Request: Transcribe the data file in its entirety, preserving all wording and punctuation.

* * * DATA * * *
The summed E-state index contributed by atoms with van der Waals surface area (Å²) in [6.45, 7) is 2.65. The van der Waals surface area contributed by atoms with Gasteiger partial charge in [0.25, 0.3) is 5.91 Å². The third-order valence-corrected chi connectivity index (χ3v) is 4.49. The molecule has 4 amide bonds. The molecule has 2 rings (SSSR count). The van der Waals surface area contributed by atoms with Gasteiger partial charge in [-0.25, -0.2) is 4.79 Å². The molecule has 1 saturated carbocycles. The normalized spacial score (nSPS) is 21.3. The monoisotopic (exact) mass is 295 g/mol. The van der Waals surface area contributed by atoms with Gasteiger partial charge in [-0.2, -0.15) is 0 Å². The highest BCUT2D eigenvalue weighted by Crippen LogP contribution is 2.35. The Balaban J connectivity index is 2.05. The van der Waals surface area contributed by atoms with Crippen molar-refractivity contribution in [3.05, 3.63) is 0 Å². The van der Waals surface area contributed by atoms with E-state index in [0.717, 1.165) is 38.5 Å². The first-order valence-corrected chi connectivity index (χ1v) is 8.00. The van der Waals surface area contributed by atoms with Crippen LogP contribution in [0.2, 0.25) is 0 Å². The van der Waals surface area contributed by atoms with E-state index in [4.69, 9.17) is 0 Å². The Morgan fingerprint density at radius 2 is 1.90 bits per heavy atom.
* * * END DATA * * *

The summed E-state index contributed by atoms with van der Waals surface area (Å²) in [6.45, 7) is 2.65. The van der Waals surface area contributed by atoms with Gasteiger partial charge in [0.25, 0.3) is 5.91 Å². The third-order valence-corrected chi connectivity index (χ3v) is 4.49. The molecule has 4 amide bonds. The molecule has 2 rings (SSSR count). The van der Waals surface area contributed by atoms with Gasteiger partial charge in [-0.25, -0.2) is 4.79 Å². The molecule has 1 saturated carbocycles. The normalized spacial score (nSPS) is 21.3. The monoisotopic (exact) mass is 295 g/mol. The van der Waals surface area contributed by atoms with Gasteiger partial charge in [-0.2, -0.15) is 0 Å². The highest BCUT2D eigenvalue weighted by Crippen LogP contribution is 2.35. The Balaban J connectivity index is 2.05. The van der Waals surface area contributed by atoms with Crippen molar-refractivity contribution in [3.05, 3.63) is 0 Å². The van der Waals surface area contributed by atoms with E-state index in [0.717, 1.165) is 38.5 Å². The first-order valence-corrected chi connectivity index (χ1v) is 8.00. The van der Waals surface area contributed by atoms with Crippen LogP contribution in [0.2, 0.25) is 0 Å². The van der Waals surface area contributed by atoms with E-state index in [4.69, 9.17) is 0 Å². The Morgan fingerprint density at radius 2 is 1.90 bits per heavy atom.